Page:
Boston, MA. Computational imaging is finding use in industrial machine-vision applications, according to Steve Kinney, general manager of business development at CCS America Inc. Speaking April 11 at The Vision Show, he cited as a common example of computational imaging the HDR (high dynamic range) function on a cellphone camera. The camera takes two or three pictures at different exposure settings; software combines them into one superimage pleasing to the user.
HDR can be useful in machine-vision applications that include a combination of bright and dark objects. In an article in Vision & Sensors from last May, he presents an example of a PCB-mounted LED. A dark exposure clearly represents the LED and package but leaves the rest of the board dark. A bright exposure shows connectors and components but leaves the area near the LED washed out. Computationally combining those two images with a third medium-exposure image yields a superimage that adequately shows the LED, PCB silk screen, and components.
Photometric stereo is another computational imaging technique. The idea is grab a series of four images each lit at a different 90-degree angle, Kinney said. Software then makes a determination based on shadows to accurately detect surface characteristics like bumps and edges, making visually noisy surfaces easier to inspect.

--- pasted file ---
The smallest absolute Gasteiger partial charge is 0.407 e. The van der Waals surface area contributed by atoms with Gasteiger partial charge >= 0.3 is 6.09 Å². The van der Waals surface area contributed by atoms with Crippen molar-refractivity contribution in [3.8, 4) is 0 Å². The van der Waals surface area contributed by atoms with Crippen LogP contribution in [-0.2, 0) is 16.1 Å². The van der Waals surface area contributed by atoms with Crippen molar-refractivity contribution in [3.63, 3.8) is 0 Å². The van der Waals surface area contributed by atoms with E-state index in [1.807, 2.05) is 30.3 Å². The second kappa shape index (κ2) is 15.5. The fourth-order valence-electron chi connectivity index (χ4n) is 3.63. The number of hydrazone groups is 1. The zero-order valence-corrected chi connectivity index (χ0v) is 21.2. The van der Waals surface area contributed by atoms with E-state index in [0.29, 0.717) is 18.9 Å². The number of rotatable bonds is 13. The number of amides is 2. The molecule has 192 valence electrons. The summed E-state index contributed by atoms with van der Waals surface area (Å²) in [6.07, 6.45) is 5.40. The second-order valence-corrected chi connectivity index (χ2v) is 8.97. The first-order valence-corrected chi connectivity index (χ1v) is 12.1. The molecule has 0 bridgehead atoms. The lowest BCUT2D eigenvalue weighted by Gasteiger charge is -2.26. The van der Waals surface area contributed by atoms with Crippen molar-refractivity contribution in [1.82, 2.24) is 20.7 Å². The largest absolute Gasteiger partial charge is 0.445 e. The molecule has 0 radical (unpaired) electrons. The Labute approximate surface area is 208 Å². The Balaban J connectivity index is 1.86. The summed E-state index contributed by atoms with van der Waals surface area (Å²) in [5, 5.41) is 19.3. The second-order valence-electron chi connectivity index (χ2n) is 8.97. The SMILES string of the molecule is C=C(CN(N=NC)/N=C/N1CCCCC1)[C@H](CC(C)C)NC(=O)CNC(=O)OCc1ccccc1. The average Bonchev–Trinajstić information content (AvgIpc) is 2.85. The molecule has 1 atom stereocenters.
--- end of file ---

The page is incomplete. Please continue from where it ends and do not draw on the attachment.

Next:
A key challenge facing machine-vision applications involves the tradeoffs between color and image resolution. Kinney said that a high-speed monochrome camera coupled with full color lighting that supports independent strobing of red, green, and blue can yield images that computational-imaging software can combine into one color superimage at the full color resolution of the image sensor. In contrast, he said, Bayer color imagers lose spectral resolution across several pixels.
Kinney cited several other examples of computational imaging, including combinations of bright-field and dark-field images that, for example, can create superimages of dust on the surface of a sheet of glass as well as bubbles. Still others include extended depth of field, multispectral imaging, and 360-degree object capture.
CCS’s offerings include computational-illumination products that provide illumination in a structured format to support multishot image capture. Other enabling technologies, Kinney said, include high-speed CMOS image sensors, fast processing, high-speed interfaces, and liquid lenses.